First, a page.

But her gaze lingered, on his figure no less.

            Later, as the night consumed the village with dormancy, Seer began his morose operation. His scurrying footsteps—no louder than a field mouse’s—trickled about the sleeping hut. The girl, as he’d settled upon, was his apt target.

            She slept alongside her mother on a thick, unfurled mat in the living area. Their torsos rose and fell in graceful unison, moving sonorously like the moon through the sky. Neither of them had stirred and continued their idleness as Seer encroached with languid, ginger toe.

            He peered at the girl’s white face—a glint in the darkness.

            His fingers hovered over the pistol’s handle in a rigid claw.

            But that trigger—the gateway to murder—beckoned him. Kill her, it said, Kill them both and let them bleed like peasants.

            He took two, heavy, pedaling steps back.

            The woman stirred, and the girl darted awake to a pin-straight seat. Though, as they both opened their bleary eyes, the only thing that greeted them was the endless abyss of the night.












            Gunfire was that icy planet’s rhythm.

            Each cave from which they scurried—only to go into another—acted as temporary shelter. And the intense snowfall only diminished their visibility. On many of these short bursts of frantic, desperate sprints, members of Ravenna’s squad often got lost.

            Their screams acted as the melody to that rhythm.

            But the snowfall would abate in the evenings, giving a blanket of much needed comfort to that same squad. On a particular night, they gathered in the mouth of a wide, spacious grotto. Outside the tarp-veiled, crude campsite, Ravenna stood with a watchful eye, rifle in hand. Her image-intensifier lens offered a well-lit—albeit grainy—sight of the black evening.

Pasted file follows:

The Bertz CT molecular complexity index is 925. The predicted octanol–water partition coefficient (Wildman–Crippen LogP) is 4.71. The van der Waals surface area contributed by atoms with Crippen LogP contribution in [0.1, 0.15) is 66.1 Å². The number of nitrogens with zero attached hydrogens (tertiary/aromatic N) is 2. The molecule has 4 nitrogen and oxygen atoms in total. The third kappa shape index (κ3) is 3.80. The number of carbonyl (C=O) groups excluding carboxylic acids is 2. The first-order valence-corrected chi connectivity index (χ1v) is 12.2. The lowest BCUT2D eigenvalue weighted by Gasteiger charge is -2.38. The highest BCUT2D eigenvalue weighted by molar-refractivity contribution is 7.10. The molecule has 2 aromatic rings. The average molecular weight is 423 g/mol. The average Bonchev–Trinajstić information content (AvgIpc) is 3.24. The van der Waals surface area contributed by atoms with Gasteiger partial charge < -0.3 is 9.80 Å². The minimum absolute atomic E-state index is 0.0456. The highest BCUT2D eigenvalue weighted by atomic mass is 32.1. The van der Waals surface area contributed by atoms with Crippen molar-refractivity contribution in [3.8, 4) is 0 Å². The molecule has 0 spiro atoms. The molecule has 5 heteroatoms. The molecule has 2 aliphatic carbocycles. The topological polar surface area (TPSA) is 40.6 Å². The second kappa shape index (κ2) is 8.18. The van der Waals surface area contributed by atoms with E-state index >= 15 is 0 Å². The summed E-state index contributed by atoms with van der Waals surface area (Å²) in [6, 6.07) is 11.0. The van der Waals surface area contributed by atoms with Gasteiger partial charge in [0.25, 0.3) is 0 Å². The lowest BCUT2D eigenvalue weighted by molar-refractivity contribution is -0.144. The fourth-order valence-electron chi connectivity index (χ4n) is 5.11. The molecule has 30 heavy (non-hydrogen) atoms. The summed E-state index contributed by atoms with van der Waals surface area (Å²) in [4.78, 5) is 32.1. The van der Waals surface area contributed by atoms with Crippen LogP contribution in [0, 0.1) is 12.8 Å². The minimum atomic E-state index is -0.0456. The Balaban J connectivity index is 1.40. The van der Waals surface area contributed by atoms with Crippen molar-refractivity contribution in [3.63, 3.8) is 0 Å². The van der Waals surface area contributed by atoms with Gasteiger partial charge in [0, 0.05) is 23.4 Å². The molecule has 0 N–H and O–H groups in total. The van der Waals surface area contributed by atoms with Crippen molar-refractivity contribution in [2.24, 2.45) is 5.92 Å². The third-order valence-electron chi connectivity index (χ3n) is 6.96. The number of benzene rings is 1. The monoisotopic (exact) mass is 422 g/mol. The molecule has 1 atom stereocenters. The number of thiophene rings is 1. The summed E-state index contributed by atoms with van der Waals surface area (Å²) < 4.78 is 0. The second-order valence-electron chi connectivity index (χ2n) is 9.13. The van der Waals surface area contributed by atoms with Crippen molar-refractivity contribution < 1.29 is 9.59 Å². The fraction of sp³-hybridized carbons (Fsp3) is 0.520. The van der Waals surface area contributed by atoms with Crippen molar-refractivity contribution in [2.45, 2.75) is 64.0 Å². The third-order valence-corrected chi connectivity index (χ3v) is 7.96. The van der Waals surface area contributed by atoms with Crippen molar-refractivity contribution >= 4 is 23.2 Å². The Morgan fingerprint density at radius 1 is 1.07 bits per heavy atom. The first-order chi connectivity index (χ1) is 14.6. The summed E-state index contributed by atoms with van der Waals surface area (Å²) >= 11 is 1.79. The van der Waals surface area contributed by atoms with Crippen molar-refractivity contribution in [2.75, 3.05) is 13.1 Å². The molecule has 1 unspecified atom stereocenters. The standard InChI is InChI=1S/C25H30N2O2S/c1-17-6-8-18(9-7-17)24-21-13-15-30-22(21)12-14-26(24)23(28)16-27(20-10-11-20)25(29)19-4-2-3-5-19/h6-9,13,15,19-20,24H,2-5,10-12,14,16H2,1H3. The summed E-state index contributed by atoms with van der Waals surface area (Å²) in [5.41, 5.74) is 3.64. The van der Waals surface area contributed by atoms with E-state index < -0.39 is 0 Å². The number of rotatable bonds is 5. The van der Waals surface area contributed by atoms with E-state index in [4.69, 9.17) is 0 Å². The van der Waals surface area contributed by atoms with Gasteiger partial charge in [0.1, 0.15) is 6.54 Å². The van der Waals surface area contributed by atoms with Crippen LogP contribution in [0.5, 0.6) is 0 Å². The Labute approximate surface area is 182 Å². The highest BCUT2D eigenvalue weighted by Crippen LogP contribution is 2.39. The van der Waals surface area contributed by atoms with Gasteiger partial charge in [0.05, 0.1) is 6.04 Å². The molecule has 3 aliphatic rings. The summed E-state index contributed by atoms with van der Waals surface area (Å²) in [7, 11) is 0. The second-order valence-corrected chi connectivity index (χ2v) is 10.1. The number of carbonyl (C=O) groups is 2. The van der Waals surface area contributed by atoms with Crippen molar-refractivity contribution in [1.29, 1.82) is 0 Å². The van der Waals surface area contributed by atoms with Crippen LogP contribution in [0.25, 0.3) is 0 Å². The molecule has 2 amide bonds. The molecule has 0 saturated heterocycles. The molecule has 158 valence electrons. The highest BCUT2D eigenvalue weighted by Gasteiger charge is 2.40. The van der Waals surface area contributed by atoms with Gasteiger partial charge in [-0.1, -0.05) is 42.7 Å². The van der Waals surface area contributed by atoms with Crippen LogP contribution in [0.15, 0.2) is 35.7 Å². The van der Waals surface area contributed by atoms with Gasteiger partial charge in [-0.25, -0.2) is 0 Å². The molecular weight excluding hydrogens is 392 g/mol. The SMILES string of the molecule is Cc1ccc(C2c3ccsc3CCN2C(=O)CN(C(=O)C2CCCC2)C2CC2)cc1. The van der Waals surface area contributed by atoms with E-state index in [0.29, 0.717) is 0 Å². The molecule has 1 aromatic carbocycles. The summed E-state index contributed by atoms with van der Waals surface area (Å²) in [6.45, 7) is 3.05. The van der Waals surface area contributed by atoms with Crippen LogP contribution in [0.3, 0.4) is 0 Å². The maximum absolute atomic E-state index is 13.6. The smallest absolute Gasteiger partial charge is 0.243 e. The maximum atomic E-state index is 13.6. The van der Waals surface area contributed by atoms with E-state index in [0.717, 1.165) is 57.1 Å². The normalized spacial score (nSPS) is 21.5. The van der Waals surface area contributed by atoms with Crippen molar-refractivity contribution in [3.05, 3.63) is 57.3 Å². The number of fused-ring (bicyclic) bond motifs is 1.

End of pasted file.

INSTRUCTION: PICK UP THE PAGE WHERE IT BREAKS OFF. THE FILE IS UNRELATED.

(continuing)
She’d only just began field work as per her request. Prior, Ravenna gave orders from above based upon secondhand intelligence. Even now, she had volunteered for this watch shift, something her subordinates protested against.

            Luckily, her ears had plenty to listen to: her lens’ hum, distant laser fire, and indistinct chatter at her back. Otherwise, she would’ve had to make some of her own. Ravenna didn’t enjoy such a daunting task.

            And even though she peered into the exposed evening, that wasn’t what she looked at. Instead, Ravenna’s eye followed the wisp of her breath in a slow trail, desperate to distract from the traffic her mind encompassed.

            A footstep crunched behind her.